posted by mediareport on Sep 21, 2007 - 8 comments

Fun odd cartoon: Mose

Just some fun odd cartoons about parenting, weddings, stupid vasectomy laws, parenting, pronghorn antelope and parenting.
posted by mediareport on May 5, 2007 - 11 comments

Gems of 19th and early 20th century penmanship

Gems of Penmanship, Penman's Leisure Hour, Ninety-five Lessons in Ornamental Penmanship, The Champion Method of Practical Business Writing and other Rare Books on Calligraphy and Penmanship from the 19th and early 20th centuries. Lots of neat tidbits. [via mlarson.org]
posted by mediareport on Feb 24, 2007 - 12 comments

J.J. Grandville

Very odd illustrations from caricaturist J.J. Grandville's 1868 book L'Exposition de l'Avenir. More oddities from 1829's Les Métamorphoses Du Jour (some in color here), and lots of delightful garden scenes from his 1847 classic Les Fleurs Animees (vol 1, vol 2). Some consider Grandville one of the earliest proto-surrealists. [more Grandville links in this great post at BibliOdyssey]
posted by mediareport on Feb 19, 2007 - 15 comments

Early Zionist propaganda posters

Beautiful early Zionist propaganda posters, courtesy of the Swann Galleries. The first 73 items in this large batch of vintage posters up for auction are related to Israel, Jews or anti-Semitism. [via Paperholic]
posted by mediareport on Feb 6, 2007 - 6 comments

1657 Ralamb Costume Book

The Rålamb Costume Book. Illustrations of Turkish officials, various important occupations and just plain folks, obtained by Claes Rålamb, Swedish ambassador to the Ottoman Court, in 1657. More about Rålamb and Sultan Mehmet IV.
posted by mediareport on Feb 4, 2007 - 10 comments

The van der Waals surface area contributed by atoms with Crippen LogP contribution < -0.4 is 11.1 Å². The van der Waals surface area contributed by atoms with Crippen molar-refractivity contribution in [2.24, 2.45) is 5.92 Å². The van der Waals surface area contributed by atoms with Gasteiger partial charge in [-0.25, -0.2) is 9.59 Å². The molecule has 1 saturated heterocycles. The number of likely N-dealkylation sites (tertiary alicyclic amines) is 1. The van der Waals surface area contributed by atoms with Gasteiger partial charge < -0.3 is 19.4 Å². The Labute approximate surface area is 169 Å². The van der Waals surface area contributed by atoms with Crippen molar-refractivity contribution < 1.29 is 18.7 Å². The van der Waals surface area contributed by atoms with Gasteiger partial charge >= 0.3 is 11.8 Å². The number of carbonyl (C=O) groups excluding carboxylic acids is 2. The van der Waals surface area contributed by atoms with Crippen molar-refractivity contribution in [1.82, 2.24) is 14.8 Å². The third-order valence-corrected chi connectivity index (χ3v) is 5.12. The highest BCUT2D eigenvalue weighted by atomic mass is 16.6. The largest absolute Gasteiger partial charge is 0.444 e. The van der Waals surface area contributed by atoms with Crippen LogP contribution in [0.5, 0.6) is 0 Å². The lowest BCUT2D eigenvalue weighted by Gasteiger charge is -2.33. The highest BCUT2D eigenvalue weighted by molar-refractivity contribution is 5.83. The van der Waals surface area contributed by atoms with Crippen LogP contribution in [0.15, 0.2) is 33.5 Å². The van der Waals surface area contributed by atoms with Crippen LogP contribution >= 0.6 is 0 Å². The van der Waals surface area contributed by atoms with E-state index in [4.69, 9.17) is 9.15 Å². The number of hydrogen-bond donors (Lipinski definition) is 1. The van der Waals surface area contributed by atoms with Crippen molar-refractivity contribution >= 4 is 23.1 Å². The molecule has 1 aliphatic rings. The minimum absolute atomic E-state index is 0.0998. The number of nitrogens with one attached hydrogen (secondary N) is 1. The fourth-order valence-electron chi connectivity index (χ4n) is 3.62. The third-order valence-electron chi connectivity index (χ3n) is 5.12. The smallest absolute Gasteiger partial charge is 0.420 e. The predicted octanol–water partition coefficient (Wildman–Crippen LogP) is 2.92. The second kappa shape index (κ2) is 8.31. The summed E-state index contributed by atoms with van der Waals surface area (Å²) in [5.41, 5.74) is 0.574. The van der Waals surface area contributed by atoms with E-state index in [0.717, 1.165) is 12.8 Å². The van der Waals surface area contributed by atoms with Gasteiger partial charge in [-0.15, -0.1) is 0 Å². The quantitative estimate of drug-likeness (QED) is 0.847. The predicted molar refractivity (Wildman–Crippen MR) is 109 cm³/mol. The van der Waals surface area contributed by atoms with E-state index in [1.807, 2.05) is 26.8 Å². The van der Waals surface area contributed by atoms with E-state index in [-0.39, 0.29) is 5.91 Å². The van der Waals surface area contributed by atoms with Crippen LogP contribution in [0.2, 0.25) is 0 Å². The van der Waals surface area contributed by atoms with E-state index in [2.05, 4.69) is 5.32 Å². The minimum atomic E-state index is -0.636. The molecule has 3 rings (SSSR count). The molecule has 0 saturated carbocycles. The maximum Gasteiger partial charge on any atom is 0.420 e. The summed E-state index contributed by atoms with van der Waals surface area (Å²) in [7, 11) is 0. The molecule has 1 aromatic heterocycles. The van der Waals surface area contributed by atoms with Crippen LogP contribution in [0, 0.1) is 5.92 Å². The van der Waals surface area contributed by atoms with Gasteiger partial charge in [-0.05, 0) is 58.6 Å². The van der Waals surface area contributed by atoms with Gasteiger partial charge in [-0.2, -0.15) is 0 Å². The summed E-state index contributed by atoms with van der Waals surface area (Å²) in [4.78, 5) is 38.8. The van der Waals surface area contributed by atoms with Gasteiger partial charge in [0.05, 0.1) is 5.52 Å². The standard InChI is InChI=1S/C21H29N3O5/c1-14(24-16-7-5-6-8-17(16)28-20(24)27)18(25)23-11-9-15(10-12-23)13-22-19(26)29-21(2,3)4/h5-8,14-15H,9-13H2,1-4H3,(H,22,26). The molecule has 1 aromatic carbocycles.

Australian illustrator Sarah Bishop

The girls, a probably-nsfw series of near-abstract shapes from Australian illustrator Sarah Bishop. [via Jahsonic]
posted by mediareport on Jan 22, 2007 - 38 comments

The fabulous Petty Girls

12 months of George Petty pinups. And 16 more. Hell, have 5 pages worth. More about the Petty Girl, an advertising and pop culture icon with an often unfinished look who made her first appearance in Esquire in 1933 and whose elegant line quickly became famous. [via Bibi's Box, which has lots more Petty and pinup links] [warning: busty pinup girls]
posted by mediareport on Jan 18, 2007 - 23 comments

Scifi magazine covers, 1930-today

A year-by-year archive, from 1930 to the present, of every poignant, creepy, tacky, tragic, goofy, beautiful and, yes, kinda slutty cover of the magazine that started out as Astounding Stories of Super Science and became Analog, with lots of changes in between. [via the horse's neck]
posted by mediareport on Nov 11, 2006 - 35 comments

Confessions of a Bookplate Junkie

Confessions of a Bookplate Junkie [via]
posted by mediareport on Nov 6, 2006 - 16 comments

Gorgeous Art Deco blog

Art Deco blog From Lisbon, gatochy celebrates the Jazz Age (and Art Nouveau on Wednesdays). See also Beautiful Century and her flickr sets, which are full of fun.
posted by mediareport on Oct 26, 2006 - 10 comments

The Daily Collage Project from Portugal

Candy. Bureaucracy. Memory. The Daily Collage Project, from Dilar Pereira in Portugal. [via]
posted by mediareport on Oct 4, 2006 - 6 comments

Beautiful old German zoological wall charts

Beautiful, occasionally abstract, old German zoological wall charts. [via]
posted by mediareport on Oct 3, 2006 - 17 comments

Happy Birthday, Rockwell Kent